According to The Guardian, Sony recently announced their intention to cease production of Betamax video cassettes next March. The end of the product comes after forty years of production and more than twenty years after people stop thinking about the product at all.
In the mid 1970s and early 80s, Sony's Betamax format and VHS — developed by Sony's rivals JVC — battled in the marketplace for dominance. Other companies eventually entered the fray, developing their own VHS compatible players. Though superior in quality, Sony's players and cassettes were more expensive. And, as noted by the Guardian, the porn industry adopted VHS, creating a much larger user base for the format.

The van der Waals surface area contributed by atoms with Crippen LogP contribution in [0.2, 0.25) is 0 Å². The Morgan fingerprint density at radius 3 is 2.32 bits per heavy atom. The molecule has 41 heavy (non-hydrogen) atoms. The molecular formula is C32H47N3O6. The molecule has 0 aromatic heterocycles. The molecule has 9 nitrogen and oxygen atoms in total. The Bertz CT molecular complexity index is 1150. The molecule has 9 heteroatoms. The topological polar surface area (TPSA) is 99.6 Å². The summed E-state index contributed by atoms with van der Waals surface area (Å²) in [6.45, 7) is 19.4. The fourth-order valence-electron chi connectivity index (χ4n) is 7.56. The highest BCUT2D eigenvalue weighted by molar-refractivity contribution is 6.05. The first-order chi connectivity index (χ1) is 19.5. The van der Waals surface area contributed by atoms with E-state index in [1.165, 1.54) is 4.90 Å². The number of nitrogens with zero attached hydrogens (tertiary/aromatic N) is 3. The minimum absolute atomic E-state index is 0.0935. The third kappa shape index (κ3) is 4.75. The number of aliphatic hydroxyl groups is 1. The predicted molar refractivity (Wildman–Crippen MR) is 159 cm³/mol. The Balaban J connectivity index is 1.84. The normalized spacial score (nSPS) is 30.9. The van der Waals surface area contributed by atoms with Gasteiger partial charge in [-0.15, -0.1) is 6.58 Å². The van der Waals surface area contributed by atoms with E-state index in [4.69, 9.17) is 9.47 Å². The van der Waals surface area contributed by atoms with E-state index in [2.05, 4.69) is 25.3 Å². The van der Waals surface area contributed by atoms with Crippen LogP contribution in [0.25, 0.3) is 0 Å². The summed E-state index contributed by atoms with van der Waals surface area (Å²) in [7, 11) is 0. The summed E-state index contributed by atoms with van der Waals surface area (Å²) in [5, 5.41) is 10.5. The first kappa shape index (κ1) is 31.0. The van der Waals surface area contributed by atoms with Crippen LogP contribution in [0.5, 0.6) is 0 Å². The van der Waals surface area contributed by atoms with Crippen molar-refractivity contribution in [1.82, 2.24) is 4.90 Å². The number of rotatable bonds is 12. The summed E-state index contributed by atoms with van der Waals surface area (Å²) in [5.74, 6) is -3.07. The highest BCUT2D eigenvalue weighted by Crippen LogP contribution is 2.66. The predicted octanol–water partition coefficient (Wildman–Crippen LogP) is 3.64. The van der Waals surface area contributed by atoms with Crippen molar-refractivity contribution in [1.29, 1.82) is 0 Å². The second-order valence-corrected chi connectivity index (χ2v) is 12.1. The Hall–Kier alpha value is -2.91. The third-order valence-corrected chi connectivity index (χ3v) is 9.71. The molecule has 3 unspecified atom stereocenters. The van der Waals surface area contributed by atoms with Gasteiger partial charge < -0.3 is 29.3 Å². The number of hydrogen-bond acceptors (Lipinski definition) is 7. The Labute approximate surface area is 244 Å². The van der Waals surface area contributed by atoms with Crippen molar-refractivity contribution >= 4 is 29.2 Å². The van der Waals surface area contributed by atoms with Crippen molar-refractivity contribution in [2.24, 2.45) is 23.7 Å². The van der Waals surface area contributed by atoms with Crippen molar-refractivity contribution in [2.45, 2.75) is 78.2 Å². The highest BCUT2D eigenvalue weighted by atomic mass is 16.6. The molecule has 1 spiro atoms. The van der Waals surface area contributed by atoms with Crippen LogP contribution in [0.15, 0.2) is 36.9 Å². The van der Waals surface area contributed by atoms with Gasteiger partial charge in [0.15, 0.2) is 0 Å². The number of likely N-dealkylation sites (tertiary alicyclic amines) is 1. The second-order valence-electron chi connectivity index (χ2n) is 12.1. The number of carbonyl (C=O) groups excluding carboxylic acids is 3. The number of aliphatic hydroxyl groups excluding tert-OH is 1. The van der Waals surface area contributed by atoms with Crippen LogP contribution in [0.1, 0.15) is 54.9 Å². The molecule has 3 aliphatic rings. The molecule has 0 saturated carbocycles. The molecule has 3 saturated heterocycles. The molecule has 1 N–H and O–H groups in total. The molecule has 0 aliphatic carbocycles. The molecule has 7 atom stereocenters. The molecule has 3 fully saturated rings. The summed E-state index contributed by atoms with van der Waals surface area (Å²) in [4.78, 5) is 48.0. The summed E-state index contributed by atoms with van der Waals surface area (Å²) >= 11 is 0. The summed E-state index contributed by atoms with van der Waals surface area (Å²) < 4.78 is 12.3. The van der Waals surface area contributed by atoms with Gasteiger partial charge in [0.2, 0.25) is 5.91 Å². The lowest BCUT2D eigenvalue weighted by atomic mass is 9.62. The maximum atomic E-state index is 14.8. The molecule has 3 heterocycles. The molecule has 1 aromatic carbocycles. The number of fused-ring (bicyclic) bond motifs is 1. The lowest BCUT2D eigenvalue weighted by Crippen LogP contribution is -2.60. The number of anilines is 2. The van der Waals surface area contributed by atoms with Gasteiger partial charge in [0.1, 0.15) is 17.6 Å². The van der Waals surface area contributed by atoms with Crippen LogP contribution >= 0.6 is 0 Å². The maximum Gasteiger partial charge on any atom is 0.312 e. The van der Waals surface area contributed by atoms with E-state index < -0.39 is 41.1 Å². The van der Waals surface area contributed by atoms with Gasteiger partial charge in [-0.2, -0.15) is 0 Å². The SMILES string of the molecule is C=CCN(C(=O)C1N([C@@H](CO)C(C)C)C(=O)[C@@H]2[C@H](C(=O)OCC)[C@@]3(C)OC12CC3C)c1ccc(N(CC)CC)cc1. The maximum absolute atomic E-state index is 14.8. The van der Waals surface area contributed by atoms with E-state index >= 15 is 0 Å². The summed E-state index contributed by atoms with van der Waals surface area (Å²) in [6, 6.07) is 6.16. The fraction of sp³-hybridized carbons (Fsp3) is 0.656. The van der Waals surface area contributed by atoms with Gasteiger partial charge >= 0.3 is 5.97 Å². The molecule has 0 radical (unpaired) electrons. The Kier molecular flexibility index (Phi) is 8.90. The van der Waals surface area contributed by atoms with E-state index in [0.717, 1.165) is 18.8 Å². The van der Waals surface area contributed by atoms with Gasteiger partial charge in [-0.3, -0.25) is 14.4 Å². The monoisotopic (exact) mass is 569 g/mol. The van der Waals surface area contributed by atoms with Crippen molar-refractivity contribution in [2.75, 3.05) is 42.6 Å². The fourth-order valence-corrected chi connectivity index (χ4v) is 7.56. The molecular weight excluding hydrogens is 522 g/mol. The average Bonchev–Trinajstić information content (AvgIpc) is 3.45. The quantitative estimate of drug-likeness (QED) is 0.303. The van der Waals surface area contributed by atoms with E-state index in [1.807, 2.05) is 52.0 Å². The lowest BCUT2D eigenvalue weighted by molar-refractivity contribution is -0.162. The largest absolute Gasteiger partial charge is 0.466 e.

But into the mid-80s, video stores still stocked Beta cassettes next to their VHS counterparts. In 1988, Sony admitted defeat and began to manufacture VHS players and tapes. By the end of the decade, Beta would seemingly vanish entirely. Surprising as it might seem, Sony continued to manufacture Betamax players until 2002.
Sony would also engage its competitors in another video format war in the early 21st Century when they introduced the Blu-ray Disc format. Rivals backed the HD-DVD standard with a handful of manufactures attempting to make players compatible with both formats. This format war ended when Warner Bros. announced it was going Blu-ray exclusive prior to the Consumer Electronics Show in 2008. HD-DVD's backers planned a party for the show, but quickly cancelled their event in the wake of the announcement. In February that year, Toshiba, the major force behind the format, announced plans to discontinue HD-DVD.
Meanwhile, the Guardian also reports VHS tapes continue to be manufactured.